My miscarriage story

As part of her journey towards healing, Tot Green Living expert Aida Garcia-Toledo shares her personal miscarriage story

how to cope with miscarriage

Miscarriage happens, more often than you might think. Anywhere between 15-25% of recognized pregnancies end in pregnancy loss: that is one in 4 pregnancies ending in miscarriage every single year. While the majority (50-75%) of miscarriages end shortly after implantation, resulting in bleeding close to the time of the woman’s period means that many women may not even realize that they had conceived (this is called a chemical pregnancy), the rest overwhelmingly occur before the 13th week of pregnancy. So miscarriage is relatively common and yet, still taboo; we just don’t talk about it.

We need to start talking about it because miscarriages – for lack of a better word are hard to deal with on your own. They are painful (physically and emotionally) and can be accompanied with all sorts of feelings: shame, guilt, anger, confusion, sadness and bitterness, usually followed by more sadness. This tsunami of emotions is probably the reason we don’t talk about it …. but it’s also the reason we need to talk about it.

So, lets talk about it.

I recently had a miscarriage. I have friends that have gone through miscarriages but I never thought it could happen to me — until it did.

I had two easy, healthy pregnancies and have two beautiful healthy sons. My husband and I were not looking to have a third child and the pregnancy was definitely not planned. When I eventually took a home pregnancy test, after being two weeks late for my period, and it was positive there was no giddy celebratory dance. When I told my husband I was pregnant our first thoughts were “what have we done?” And “where is this baby going to fit? We had just renovated and moved into a house with only two bedrooms upstairs.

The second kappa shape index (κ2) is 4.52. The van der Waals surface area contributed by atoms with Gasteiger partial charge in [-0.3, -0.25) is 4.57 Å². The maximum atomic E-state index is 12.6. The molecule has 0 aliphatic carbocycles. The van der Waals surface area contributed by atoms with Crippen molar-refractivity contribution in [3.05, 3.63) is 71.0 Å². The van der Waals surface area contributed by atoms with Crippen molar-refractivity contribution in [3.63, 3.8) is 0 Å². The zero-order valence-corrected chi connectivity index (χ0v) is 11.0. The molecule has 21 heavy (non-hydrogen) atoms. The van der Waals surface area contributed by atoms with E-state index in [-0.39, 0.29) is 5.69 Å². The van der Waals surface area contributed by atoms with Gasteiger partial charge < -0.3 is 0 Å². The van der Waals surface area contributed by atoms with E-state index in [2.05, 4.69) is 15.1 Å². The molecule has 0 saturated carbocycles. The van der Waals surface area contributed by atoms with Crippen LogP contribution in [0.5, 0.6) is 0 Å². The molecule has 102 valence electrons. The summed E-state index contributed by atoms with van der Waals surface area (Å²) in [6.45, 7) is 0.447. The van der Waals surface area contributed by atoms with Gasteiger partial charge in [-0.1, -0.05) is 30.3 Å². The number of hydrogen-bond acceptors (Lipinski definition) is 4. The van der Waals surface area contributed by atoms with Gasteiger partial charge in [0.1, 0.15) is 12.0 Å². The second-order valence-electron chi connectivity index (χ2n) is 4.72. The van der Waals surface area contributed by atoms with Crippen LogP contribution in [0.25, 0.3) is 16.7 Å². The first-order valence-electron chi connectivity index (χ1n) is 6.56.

As the weeks passed by, however, before my first doctor’s appointment we started warming up to the idea of becoming a family of five. It grew on us and we found ourselves looking forward to having a baby.

Thinking back, perhaps on some level I felt something was wrong, and I did remind my husband we couldn’t tell anyone about the pregnancy until I went to the doctor and confirmed there was a healthy baby growing inside of me. As soon as I said it I caught myself and felt weird about having said it — after two healthy pregnancies why wouldn’t I have a healthy baby growing?

There is no way anyone can ever be prepared to have an ultrasound technician go quiet and have your doctor come in and turn serious then proceed to explain that the baby is measuring 6 weeks with no heart beat when you should be 8 weeks with a heart beat.

“WTF does that mean?”, I wanted to snap but, instead, I stared blankly at him and nodded as he continued to explain how this most likely meant miscarriage and in no way was it my fault, that it was usually nature taking its course due to a problem with genetics and, well, I don’t really remember much of what followed. I went numb and I tuned him out.

I do remember tearing up and turning to my husband and saying “I’m really sad” those are the only words I could vocalize without bursting into tears. I also remember asking the doctor if he was sure…. part of me didn’t really believe this could be happening. Maybe the baby was just a bit behind schedule, surely he/ she would be a fighter and be ok if we gave him an extra week or two?

As I left the doctor’s office, only to return a week later for one more ultrasound (unless my body naturally miscarried on its own before, which the doctor advised could happen), I kept thinking “I’ve had two healthy pregnancies how could I possibly be the “miscarrying type”? I knew, on a logical level, it probably wasn’t my fault but on the drive home, as the concept of possibly losing a baby sunk in, I started wondering if I could have done something to cause this.